This is my personal blog on information literacy for my LIS 105 course, Information Literacy Basics. It in no way reflects the opinions of my employer.
Part 1 Information Literacy Skills Week 1: Assessment and Library Orientation In-Class Work: Because we are interested in the kinds of information literacy skills and understandings that you bring into this experience, we will ask you to complete a Pre-Course Assessment. Then we will take a look around the physical space on our Library Tour,discuss the Library Rules and Policies, make sure you understand how to access our databases from home by checking Library Remote Access, and then we will go over my syllabus and define Information Literacy.
Week 2: The Roadmap for Research / Using the Databases and OPAC Reading due Today: Just to get the hardest thing out of the way first: please read about the legal and political landscape of information in present-day America. Please write down any questions you have and be prepared to talk about it in class. In-class Work: Figuring Out When You Need to Know More Narrowing your Research Topic Research Questions and Thesis Statements
Week 3: Bias, Credibility, and Timeliness Reading Due Today: Read about Primary Sources and come prepared to discuss. In-Class Work: Boolean Operators From Subject to Searching Plugging your Search Strategy into the Databases
Week 4: Citations, Annotations, and Outlines Reading Due Today: Read Alister Doyle's Scientists Set to Prepare Strongest Warning that Warming Man-made and take notes about the most important points. In-Class Work: Quoting Summarizing, and Paraphrasing Preparing Summaries Which Source Should I Use? A Sample Source Rubric
Week 5: Facts, Knowledge, Data, Information, and How We Know What we Know Reading due Today: Epistemology In-class Activities: Discussion of Epistemology The History of the Discovery of Global Warming A Comparison of the Scientific Method with the Social Construction of Knowledge Consider the Source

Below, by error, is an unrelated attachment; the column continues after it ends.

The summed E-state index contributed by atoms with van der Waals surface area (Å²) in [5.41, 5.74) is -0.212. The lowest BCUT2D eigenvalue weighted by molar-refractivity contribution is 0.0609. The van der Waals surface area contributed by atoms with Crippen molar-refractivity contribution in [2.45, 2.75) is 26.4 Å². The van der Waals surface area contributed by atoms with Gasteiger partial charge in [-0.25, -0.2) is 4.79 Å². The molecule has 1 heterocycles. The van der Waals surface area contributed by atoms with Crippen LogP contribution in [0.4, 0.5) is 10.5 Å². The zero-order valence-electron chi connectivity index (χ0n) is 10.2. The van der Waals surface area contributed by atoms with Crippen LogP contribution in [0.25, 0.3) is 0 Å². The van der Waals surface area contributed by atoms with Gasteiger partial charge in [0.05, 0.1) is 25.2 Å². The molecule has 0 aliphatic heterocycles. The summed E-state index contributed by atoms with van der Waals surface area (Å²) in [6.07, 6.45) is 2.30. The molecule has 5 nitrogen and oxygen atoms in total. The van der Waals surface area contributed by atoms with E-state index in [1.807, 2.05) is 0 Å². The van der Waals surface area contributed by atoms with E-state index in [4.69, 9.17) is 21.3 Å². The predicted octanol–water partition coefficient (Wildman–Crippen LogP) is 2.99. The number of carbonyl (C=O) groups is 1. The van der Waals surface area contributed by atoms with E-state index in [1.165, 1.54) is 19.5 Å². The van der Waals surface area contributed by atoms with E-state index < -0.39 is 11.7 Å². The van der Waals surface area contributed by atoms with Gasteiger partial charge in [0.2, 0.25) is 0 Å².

Week 6: Information from the Top Down Reading due Today: TWO READINGS DUE TODAY! People--be they kings, zealots, politicians, despots, the captains of industry, or used car salesmen--have always sought to control information to one degree or another. Please read these brief histories, one about the Library at Alexandria, and the other about books and publishing and come prepared to discuss historical and present-day concerns about the creation, dissemination, and understanding of information. In-Class Activities: What to Do with What You Find From Articles to Outline
Week 7: Information from the Bottom Up Reading due Today: TWO READINGS DUE TODAY! Just as there are problems with information that comes only from authoritative or authoritarian sources, there are also problems that come from more democratic or egalitarian sources. Read about the pitfalls of internet research, and then read about the history of newspapers in America. The history of American newspapers represents an interesting battle for control of a vital information source. In-Class Activities: Citing Sources
Week 8: The Internet is Also a Battleground Reading due Today: The Internet, the Filter, and the Conspiracy Theorist In-class activities: Finding credible sources on the web Government Websites, Education Websites, Opensource Journals, and Blogs
Week 9: Cultural Bias Reading due Today: The culture we were raised in has a lot to do with what we believe and how we interpret information. The Tea Party is an interesting exercise in this phenomenon and allows us to look at how cultures are made and history is used as justification for current decisions. Please take notes and ask questions.
Week 10: Two Models of Government Censorship Reading due Today: Read about two different models of government censorship.
Week 11: Corporate Censorship Due Today: Be ready to discuss Corporate Censorship.
Week 12: Self-Censorship, Psychology, and Biology Reading Due Today: If experts in the field tell us one thing, why do we do the opposite? It turns out that it is not just a matter of showing people the "right information." There are powerful internal forces that might keep us from using the best information available.
Week 13: Think Tanks and Influence Reading due Today: Think Tanks, Smoking, and Global Warming In-class Activity: Think Tanks in Action
Week 14: Private Messaging in Public Discourse Reading Due Today: Read/Watch/Think About This Come Prepared to Discuss. In-class Activity: View this ad with your group and discuss it until you achieve consensus: is this a compelling advertisement?
Week 15: Group Presentations
Week 16: Group Presentations